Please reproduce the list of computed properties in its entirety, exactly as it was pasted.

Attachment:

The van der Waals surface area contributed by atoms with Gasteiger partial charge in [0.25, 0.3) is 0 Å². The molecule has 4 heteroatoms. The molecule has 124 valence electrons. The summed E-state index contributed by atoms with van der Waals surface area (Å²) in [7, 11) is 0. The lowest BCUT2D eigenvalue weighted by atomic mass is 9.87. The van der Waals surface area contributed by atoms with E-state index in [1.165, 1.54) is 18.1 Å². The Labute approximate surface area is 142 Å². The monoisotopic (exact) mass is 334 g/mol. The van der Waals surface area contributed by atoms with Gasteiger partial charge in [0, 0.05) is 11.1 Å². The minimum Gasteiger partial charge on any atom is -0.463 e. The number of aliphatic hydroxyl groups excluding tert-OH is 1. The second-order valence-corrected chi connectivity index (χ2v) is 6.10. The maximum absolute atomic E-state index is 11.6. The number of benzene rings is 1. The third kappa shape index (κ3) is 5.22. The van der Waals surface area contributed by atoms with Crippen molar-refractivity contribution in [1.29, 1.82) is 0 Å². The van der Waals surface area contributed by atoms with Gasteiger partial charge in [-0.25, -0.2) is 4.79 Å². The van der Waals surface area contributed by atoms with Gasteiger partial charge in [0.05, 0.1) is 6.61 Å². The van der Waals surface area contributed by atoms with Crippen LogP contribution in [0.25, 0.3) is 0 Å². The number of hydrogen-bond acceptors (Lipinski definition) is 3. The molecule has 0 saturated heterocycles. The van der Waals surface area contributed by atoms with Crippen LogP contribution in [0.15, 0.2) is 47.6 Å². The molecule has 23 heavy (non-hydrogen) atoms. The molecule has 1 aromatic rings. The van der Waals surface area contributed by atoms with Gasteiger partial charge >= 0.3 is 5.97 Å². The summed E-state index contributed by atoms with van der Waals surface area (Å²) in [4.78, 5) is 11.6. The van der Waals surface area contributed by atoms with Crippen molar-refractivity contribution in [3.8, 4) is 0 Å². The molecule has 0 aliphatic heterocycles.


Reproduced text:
The van der Waals surface area contributed by atoms with Gasteiger partial charge in [0.25, 0.3) is 0 Å². The molecule has 4 heteroatoms. The molecule has 124 valence electrons. The summed E-state index contributed by atoms with van der Waals surface area (Å²) in [7, 11) is 0. The lowest BCUT2D eigenvalue weighted by atomic mass is 9.87. The van der Waals surface area contributed by atoms with E-state index in [1.165, 1.54) is 18.1 Å². The Labute approximate surface area is 142 Å². The monoisotopic (exact) mass is 334 g/mol. The van der Waals surface area contributed by atoms with Gasteiger partial charge in [0, 0.05) is 11.1 Å². The minimum Gasteiger partial charge on any atom is -0.463 e. The number of aliphatic hydroxyl groups excluding tert-OH is 1. The second-order valence-corrected chi connectivity index (χ2v) is 6.10. The maximum absolute atomic E-state index is 11.6. The number of benzene rings is 1. The third kappa shape index (κ3) is 5.22. The van der Waals surface area contributed by atoms with Crippen molar-refractivity contribution in [1.29, 1.82) is 0 Å². The van der Waals surface area contributed by atoms with Gasteiger partial charge in [-0.25, -0.2) is 4.79 Å². The van der Waals surface area contributed by atoms with Gasteiger partial charge in [0.05, 0.1) is 6.61 Å². The van der Waals surface area contributed by atoms with Crippen LogP contribution in [0.25, 0.3) is 0 Å². The number of hydrogen-bond acceptors (Lipinski definition) is 3. The molecule has 0 saturated heterocycles. The van der Waals surface area contributed by atoms with Crippen LogP contribution in [0.15, 0.2) is 47.6 Å². The molecule has 23 heavy (non-hydrogen) atoms. The molecule has 1 aromatic rings. The van der Waals surface area contributed by atoms with Gasteiger partial charge >= 0.3 is 5.97 Å². The summed E-state index contributed by atoms with van der Waals surface area (Å²) in [4.78, 5) is 11.6. The van der Waals surface area contributed by atoms with Crippen molar-refractivity contribution in [3.8, 4) is 0 Å². The molecule has 0 aliphatic heterocycles.